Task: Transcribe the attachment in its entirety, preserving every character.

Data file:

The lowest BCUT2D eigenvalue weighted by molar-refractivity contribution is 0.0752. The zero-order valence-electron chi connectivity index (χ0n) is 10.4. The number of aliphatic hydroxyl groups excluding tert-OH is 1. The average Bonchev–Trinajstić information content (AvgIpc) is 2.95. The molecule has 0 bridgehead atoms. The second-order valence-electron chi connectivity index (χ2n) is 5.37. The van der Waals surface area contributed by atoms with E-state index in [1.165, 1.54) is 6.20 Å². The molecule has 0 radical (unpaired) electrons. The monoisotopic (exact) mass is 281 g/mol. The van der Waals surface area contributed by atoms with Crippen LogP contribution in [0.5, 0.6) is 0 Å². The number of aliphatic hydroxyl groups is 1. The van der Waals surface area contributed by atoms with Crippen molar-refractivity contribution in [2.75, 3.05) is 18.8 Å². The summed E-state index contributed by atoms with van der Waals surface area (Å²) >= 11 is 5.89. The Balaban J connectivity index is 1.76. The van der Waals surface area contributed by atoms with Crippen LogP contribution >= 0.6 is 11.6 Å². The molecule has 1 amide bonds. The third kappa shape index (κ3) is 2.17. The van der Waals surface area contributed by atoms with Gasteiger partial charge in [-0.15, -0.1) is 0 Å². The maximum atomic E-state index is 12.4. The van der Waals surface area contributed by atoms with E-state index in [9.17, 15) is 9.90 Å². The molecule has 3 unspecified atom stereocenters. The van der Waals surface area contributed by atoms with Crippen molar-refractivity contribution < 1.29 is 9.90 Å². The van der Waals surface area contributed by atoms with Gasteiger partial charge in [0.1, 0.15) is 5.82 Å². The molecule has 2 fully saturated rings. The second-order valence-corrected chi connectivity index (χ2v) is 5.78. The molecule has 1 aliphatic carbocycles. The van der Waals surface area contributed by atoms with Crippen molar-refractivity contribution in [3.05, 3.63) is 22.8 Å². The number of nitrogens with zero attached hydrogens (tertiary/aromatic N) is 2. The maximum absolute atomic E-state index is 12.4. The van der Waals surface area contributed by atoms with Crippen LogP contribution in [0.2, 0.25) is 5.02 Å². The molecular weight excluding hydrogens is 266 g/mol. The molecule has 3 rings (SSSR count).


The lowest BCUT2D eigenvalue weighted by molar-refractivity contribution is 0.0752. The zero-order valence-electron chi connectivity index (χ0n) is 10.4. The number of aliphatic hydroxyl groups excluding tert-OH is 1. The average Bonchev–Trinajstić information content (AvgIpc) is 2.95. The molecule has 0 bridgehead atoms. The second-order valence-electron chi connectivity index (χ2n) is 5.37. The van der Waals surface area contributed by atoms with E-state index in [1.165, 1.54) is 6.20 Å². The molecule has 0 radical (unpaired) electrons. The monoisotopic (exact) mass is 281 g/mol. The van der Waals surface area contributed by atoms with Crippen LogP contribution in [0.5, 0.6) is 0 Å². The number of aliphatic hydroxyl groups is 1. The van der Waals surface area contributed by atoms with Crippen molar-refractivity contribution in [2.75, 3.05) is 18.8 Å². The summed E-state index contributed by atoms with van der Waals surface area (Å²) >= 11 is 5.89. The Balaban J connectivity index is 1.76. The van der Waals surface area contributed by atoms with Crippen LogP contribution >= 0.6 is 11.6 Å². The molecule has 1 amide bonds. The third kappa shape index (κ3) is 2.17. The van der Waals surface area contributed by atoms with Gasteiger partial charge in [-0.15, -0.1) is 0 Å². The maximum atomic E-state index is 12.4. The van der Waals surface area contributed by atoms with E-state index in [9.17, 15) is 9.90 Å². The molecule has 3 unspecified atom stereocenters. The van der Waals surface area contributed by atoms with Crippen molar-refractivity contribution < 1.29 is 9.90 Å². The van der Waals surface area contributed by atoms with Gasteiger partial charge in [0.1, 0.15) is 5.82 Å². The molecule has 2 fully saturated rings. The second-order valence-corrected chi connectivity index (χ2v) is 5.78. The molecule has 1 aliphatic carbocycles. The van der Waals surface area contributed by atoms with Crippen molar-refractivity contribution in [3.05, 3.63) is 22.8 Å². The number of nitrogens with zero attached hydrogens (tertiary/aromatic N) is 2. The maximum absolute atomic E-state index is 12.4. The van der Waals surface area contributed by atoms with Crippen LogP contribution in [0.2, 0.25) is 5.02 Å². The molecular weight excluding hydrogens is 266 g/mol. The molecule has 3 rings (SSSR count).